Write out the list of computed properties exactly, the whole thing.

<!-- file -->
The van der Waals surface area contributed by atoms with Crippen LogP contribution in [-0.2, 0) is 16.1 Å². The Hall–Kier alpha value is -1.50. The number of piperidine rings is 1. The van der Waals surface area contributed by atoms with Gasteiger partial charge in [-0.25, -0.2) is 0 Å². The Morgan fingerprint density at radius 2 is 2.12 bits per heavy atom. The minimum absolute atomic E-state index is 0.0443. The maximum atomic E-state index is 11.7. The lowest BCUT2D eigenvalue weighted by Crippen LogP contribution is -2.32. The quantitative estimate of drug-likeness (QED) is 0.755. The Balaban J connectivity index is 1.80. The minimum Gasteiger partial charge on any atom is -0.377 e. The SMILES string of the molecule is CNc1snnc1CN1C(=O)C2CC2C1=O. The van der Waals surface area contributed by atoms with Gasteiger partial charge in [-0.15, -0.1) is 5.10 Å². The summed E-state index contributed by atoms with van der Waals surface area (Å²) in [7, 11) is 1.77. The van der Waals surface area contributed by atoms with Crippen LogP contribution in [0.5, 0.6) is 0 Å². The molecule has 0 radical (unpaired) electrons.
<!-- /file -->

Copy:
The van der Waals surface area contributed by atoms with Crippen LogP contribution in [-0.2, 0) is 16.1 Å². The Hall–Kier alpha value is -1.50. The number of piperidine rings is 1. The van der Waals surface area contributed by atoms with Gasteiger partial charge in [-0.25, -0.2) is 0 Å². The Morgan fingerprint density at radius 2 is 2.12 bits per heavy atom. The minimum absolute atomic E-state index is 0.0443. The maximum atomic E-state index is 11.7. The lowest BCUT2D eigenvalue weighted by Crippen LogP contribution is -2.32. The quantitative estimate of drug-likeness (QED) is 0.755. The Balaban J connectivity index is 1.80. The minimum Gasteiger partial charge on any atom is -0.377 e. The SMILES string of the molecule is CNc1snnc1CN1C(=O)C2CC2C1=O. The van der Waals surface area contributed by atoms with Gasteiger partial charge in [-0.15, -0.1) is 5.10 Å². The summed E-state index contributed by atoms with van der Waals surface area (Å²) in [7, 11) is 1.77. The van der Waals surface area contributed by atoms with Crippen LogP contribution in [0.5, 0.6) is 0 Å². The molecule has 0 radical (unpaired) electrons.